FutureWire - futurism and emerging technology

Thursday, March 17, 2005

Can a Cute Robot Make People More Generous?

What is it about the human persona that makes us want to help others? Altruism is one of the traits that separates us from animals, but we know surprisingly little about it, or what evokes feelings of caring and generosity.

Scientists believe that caring is an evolutionary trait, leading early humans to cooperate and pool their resources to survive. But what exactly triggers caring emotions? To answer that, an experiment at Harvard used two groups: one that was asked to donate money online, and another that was also asked for donations, but through a website that featured a cute, doe-eyed robot named Kismet. The group donating through Kismet's website gave 30% more money than the group without Kismet.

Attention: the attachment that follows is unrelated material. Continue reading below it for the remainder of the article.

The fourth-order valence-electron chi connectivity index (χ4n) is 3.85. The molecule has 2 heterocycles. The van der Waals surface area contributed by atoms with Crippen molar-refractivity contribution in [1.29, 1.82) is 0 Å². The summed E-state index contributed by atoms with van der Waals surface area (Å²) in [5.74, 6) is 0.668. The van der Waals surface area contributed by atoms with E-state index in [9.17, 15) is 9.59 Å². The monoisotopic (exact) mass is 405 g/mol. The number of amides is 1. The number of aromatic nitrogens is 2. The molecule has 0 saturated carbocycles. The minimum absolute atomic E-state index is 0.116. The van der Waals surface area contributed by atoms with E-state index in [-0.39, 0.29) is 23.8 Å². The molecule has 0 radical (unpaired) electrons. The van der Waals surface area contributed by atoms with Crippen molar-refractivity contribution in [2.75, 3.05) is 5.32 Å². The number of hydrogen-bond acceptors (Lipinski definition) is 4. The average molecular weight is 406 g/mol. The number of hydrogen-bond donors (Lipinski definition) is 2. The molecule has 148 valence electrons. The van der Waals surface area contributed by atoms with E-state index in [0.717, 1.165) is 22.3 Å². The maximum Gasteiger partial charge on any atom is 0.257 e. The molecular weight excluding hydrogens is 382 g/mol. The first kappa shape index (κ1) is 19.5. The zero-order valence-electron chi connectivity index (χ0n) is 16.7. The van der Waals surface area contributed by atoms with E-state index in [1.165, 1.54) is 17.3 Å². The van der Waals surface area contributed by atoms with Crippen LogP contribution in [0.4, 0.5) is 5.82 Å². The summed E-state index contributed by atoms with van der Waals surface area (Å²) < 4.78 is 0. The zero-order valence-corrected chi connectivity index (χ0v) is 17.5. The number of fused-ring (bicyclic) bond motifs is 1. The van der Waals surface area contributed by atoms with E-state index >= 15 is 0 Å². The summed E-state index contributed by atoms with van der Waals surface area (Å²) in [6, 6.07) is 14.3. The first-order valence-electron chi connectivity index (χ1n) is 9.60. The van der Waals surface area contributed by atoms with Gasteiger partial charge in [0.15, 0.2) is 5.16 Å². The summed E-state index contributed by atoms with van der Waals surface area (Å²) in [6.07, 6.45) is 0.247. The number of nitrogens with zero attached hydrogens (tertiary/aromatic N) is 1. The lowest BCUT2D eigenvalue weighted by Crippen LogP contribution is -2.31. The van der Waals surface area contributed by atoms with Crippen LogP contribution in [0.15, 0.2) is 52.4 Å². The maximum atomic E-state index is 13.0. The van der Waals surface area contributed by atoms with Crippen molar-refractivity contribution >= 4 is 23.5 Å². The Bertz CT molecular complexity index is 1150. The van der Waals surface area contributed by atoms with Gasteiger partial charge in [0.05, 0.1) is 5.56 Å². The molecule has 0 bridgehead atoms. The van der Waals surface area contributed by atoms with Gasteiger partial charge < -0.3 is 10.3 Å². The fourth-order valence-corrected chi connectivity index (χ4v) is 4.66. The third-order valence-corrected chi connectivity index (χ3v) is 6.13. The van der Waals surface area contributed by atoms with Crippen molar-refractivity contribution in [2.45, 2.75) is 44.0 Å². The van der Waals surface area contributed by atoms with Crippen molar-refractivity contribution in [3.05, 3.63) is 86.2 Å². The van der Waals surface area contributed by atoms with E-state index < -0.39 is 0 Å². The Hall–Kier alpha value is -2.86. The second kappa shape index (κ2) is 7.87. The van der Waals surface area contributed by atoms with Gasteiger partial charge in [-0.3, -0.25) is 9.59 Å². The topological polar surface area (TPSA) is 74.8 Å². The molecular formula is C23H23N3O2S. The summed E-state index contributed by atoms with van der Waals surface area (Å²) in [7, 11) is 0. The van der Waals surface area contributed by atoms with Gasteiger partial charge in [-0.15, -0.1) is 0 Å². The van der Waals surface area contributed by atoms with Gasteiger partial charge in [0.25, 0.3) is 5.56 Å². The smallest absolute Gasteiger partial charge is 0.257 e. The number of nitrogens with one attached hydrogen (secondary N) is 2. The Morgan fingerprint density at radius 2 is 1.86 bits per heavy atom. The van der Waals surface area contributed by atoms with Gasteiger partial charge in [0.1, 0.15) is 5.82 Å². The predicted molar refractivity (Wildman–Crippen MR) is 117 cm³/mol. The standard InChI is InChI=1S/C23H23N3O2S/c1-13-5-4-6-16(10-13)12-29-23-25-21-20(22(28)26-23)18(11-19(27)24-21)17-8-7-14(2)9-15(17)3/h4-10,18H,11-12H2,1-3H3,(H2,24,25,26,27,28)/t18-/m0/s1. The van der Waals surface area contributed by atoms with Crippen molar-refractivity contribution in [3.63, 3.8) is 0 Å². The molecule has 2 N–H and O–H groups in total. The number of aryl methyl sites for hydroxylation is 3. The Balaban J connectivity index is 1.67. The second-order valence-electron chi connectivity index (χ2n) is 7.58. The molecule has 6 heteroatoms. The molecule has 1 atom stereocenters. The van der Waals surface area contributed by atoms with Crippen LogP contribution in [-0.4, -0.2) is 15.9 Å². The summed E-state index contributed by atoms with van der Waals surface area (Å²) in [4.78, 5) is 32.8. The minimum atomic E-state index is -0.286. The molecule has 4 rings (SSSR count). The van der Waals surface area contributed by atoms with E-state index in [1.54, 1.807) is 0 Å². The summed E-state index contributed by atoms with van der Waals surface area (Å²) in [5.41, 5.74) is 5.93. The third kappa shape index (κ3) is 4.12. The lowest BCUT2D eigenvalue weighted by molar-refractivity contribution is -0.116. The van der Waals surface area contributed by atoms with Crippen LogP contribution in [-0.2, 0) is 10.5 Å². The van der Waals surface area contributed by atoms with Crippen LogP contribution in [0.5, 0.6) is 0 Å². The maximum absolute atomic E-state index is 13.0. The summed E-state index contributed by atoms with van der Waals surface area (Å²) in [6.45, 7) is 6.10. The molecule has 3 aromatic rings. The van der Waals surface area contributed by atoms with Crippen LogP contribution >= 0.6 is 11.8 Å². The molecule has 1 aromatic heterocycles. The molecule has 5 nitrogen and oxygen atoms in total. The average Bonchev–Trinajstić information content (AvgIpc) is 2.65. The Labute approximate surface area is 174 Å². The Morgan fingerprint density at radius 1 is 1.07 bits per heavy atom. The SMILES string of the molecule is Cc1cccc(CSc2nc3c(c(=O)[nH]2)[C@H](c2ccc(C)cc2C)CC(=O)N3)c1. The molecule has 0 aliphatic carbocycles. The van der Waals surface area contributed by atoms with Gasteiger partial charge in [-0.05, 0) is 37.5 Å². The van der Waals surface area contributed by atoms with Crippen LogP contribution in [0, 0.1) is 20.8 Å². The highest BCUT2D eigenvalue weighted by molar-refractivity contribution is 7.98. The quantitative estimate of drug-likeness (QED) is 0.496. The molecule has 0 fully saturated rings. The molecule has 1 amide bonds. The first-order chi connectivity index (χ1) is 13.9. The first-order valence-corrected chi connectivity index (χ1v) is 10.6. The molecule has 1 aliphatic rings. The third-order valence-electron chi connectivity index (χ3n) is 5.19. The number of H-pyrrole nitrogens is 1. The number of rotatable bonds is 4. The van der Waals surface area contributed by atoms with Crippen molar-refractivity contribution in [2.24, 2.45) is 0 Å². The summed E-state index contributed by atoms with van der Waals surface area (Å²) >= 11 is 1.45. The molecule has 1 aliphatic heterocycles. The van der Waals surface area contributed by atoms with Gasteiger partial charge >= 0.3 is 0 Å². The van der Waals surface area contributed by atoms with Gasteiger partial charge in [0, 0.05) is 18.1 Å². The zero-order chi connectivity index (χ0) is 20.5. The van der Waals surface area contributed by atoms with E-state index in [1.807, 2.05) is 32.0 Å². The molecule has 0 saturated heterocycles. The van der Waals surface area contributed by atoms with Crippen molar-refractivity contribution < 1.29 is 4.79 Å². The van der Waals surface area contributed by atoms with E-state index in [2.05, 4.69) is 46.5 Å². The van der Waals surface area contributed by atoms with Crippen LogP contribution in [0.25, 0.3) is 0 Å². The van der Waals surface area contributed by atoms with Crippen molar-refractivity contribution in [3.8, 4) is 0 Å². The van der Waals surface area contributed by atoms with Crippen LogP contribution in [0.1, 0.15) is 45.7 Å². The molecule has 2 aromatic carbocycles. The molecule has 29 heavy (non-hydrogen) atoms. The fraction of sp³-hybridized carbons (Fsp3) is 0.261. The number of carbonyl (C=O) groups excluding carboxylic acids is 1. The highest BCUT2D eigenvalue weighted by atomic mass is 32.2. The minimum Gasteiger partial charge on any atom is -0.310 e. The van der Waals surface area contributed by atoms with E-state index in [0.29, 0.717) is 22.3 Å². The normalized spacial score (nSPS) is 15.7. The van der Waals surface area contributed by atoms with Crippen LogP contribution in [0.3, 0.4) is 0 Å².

The researchers concluded that there is something deep within our primal memory that responds to big, pleading eyes. It's perhaps one reason why we respond with affection toward babies, puppies and other cute, cuddly critters. Yet, as the experiment showed, we can't distinguish between an actual cute critter and a likeness of one.

Understanding what triggers feelings of giving can be used by everyone from charities to the IRS to marketers, both honest and dishonest. If you want someone's money, don't schmooze or threaten them. Just stare at them with big, soulful eyes...

Source: New Scientist